As millions of people across the US will have voted by the time you read this, it seems like a good moment to out myself as a total politics nerd. Although I followed the Australian campaign earlier this year, the US race is on a completely different planet. The stadium events, the scandals, the merchandise… it’s a circus and one I’ve (mainly) enjoyed watching.
Of course, the election is much more than a spectacle. It’s a huge decision that will decide the future of the US and has a real impact on people’s lives and jobs. It also has a knock on effect for the retail industry.
As we know, elections make consumers risk averse. In fact, according to the American National Retail Federation’s (NRF) annual survey, a majority of Americans will be cautious about their spending this holiday season. In a separate NRF poll, more than a quarter of consumers said the election would impact their spending for the holidays.
However, NRF president and CEO, Matthew Shay, said it’s not all bad news for US retailers. He predicts spending will pick up once the election is well and truly over and told retailers to prepare for a rush of consumers once some economic and political certainty has been established.
Closer to home, the National Retail Association (NRA) is predicting Australians will spend a record $46.5 billion during the holiday trading period, which is counted from the final two weeks of November up until New Year’s Eve.
NRA CEO Dominique Lamb said this represents a four per cent increase on last year’s figures, even though retail has experienced a slow year due in large part to our own federal election. If the predictions are correct, consumers will be spending more than a billion dollars a day.
Here are a few other things I’ve been interested in this week:
I’m listening to…Season four of the StartUp podcast produced by Gimlet Media. This is a show about what it’s really like to run a business, bad decisions and all. Season one followed Gimlet founder Alex Blumberg as he started his podcast company, from the initial idea to raising capital, employing staff and deciding on a name. In season four, the show goes behind the scenes with controversial American Apparel founder and former CEO Dov Charney as he attempts to build a new clothing brand.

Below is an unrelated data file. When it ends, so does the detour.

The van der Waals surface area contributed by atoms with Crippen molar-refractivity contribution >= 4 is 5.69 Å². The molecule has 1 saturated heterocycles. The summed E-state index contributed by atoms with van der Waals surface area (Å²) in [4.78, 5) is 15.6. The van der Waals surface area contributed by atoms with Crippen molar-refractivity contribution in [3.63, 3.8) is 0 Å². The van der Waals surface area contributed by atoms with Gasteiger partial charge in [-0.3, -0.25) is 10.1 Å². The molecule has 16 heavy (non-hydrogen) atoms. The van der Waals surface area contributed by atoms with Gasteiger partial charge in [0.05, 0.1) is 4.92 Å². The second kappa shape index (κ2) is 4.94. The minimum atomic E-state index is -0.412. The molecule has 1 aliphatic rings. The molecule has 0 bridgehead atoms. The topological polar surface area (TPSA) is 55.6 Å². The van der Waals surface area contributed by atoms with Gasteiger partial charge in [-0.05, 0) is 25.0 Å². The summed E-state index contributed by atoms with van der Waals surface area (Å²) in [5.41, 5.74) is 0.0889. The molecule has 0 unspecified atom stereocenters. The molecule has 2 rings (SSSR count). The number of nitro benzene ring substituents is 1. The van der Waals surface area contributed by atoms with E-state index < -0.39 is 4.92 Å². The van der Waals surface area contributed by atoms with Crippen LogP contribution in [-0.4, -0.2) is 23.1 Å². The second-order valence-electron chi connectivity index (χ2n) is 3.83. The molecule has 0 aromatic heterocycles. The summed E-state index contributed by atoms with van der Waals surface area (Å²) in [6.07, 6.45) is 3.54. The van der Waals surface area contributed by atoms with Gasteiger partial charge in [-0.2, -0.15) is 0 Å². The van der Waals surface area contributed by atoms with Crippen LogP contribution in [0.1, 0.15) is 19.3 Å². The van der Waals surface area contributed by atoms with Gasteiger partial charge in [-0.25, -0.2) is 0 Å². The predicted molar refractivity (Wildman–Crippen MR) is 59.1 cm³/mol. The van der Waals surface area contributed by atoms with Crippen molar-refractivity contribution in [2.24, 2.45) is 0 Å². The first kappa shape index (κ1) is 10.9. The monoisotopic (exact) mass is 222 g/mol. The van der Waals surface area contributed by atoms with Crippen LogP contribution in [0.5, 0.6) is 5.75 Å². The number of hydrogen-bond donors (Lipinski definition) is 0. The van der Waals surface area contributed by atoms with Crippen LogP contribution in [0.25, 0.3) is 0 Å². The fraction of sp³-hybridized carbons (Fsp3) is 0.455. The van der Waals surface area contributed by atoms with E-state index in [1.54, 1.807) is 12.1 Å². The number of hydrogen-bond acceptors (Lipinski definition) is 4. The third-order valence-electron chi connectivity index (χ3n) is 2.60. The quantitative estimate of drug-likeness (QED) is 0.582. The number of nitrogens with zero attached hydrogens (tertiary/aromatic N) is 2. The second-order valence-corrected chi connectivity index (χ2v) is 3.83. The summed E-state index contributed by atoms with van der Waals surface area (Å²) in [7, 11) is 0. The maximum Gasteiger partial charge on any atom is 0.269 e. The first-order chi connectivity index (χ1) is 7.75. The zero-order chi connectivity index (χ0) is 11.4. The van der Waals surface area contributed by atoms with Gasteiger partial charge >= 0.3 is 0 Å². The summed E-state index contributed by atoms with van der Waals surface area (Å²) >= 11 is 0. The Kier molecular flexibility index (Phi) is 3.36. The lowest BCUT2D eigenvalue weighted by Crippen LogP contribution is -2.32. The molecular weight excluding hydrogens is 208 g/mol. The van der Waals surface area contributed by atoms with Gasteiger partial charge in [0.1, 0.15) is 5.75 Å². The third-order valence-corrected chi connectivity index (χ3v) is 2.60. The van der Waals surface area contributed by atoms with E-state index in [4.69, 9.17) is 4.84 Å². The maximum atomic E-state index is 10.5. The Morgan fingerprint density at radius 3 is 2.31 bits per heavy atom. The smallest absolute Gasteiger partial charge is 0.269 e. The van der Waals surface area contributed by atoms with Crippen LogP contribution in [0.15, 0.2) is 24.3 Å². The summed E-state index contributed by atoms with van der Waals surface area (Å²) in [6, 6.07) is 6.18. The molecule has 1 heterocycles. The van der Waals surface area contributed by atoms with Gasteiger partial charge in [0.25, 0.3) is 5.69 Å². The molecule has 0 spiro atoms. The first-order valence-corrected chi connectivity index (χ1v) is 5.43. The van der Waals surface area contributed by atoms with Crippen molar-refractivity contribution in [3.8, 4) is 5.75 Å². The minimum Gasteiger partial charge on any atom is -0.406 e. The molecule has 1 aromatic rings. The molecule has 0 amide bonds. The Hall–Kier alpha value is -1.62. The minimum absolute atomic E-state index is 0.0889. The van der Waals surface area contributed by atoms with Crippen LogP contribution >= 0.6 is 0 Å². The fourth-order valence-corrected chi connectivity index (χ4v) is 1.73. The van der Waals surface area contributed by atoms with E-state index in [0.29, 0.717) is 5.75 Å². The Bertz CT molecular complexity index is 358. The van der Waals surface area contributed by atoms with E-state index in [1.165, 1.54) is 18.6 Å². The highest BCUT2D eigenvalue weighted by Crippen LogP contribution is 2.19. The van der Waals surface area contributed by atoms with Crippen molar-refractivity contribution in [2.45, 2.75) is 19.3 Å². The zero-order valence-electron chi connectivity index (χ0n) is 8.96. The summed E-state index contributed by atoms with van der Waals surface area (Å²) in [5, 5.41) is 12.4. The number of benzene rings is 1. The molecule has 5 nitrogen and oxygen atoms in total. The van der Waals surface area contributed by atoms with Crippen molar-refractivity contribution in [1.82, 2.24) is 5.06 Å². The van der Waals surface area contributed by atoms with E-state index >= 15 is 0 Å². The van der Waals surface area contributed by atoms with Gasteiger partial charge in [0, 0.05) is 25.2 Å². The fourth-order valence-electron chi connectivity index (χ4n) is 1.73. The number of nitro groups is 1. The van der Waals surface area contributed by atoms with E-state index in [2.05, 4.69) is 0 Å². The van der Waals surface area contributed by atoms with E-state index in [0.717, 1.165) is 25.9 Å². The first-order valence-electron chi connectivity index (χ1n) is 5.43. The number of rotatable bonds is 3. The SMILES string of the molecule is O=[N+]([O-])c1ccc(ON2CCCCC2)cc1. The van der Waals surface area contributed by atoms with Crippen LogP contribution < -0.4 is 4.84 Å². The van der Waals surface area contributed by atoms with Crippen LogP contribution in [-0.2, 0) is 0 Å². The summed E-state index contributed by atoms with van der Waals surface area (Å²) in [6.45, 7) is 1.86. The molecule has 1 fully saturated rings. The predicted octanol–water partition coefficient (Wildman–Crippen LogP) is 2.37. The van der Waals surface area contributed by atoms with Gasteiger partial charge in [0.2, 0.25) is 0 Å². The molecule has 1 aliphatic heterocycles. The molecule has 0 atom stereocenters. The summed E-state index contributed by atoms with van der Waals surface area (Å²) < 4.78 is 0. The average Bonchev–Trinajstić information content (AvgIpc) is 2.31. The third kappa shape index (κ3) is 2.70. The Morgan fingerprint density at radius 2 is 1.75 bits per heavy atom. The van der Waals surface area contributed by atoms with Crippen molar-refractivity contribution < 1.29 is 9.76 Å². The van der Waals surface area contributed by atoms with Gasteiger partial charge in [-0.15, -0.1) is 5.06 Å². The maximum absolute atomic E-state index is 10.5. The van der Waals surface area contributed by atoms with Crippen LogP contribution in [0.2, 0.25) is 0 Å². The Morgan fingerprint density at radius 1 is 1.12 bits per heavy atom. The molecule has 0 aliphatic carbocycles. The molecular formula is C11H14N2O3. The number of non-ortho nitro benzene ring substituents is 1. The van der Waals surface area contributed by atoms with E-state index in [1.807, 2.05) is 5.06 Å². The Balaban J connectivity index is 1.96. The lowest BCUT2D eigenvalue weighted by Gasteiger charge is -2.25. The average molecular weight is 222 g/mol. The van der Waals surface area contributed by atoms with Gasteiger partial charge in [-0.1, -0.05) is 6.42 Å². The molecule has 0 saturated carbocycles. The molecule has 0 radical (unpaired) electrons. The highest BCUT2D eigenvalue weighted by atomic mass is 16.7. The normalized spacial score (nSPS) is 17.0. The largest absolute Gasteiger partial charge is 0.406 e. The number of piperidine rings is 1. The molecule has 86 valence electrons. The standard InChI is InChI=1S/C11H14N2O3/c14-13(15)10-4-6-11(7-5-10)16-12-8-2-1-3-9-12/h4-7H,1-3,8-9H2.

I’m reading…this story from The New York Times about the scammers taking advantage of the Christmas shopping season by creating fake retail iPhone apps. According to the Times, counterfeiters are using the impostor apps to lure shoppers into entering their credit card information or to install malware on phones that can steal personal data.
On a completely different note, this piece from The Guardian about the new direction for UK chain Marks & Spencer is an interesting read. The retailer is planning a major business overhaul, including the closure of 53 stores in 10 countries, in an attempt to turn the company around.
I’m thinking about…electronic receipts. Although Apple has been doing this for years, it seems like Aussie retailers are just starting to catch on to the beauty of an e-receipt. As a shopper once forced to keep a pair of $200 shoes that didn’t fit because I’d misplaced the receipt, doing away with paper seems like a good idea.
For retailer’s the benefits seem even greater: they provide an in-built marketing opportunity; let you track sales data in bricks and mortar stores as you would with online purchases; and they help you add more subscribers to your email list (by providing a ‘sign up here’ button, not by automatically adding them).
So why aren’t more retailers offering e-receipts? What am I missing? Let me know in the comments below.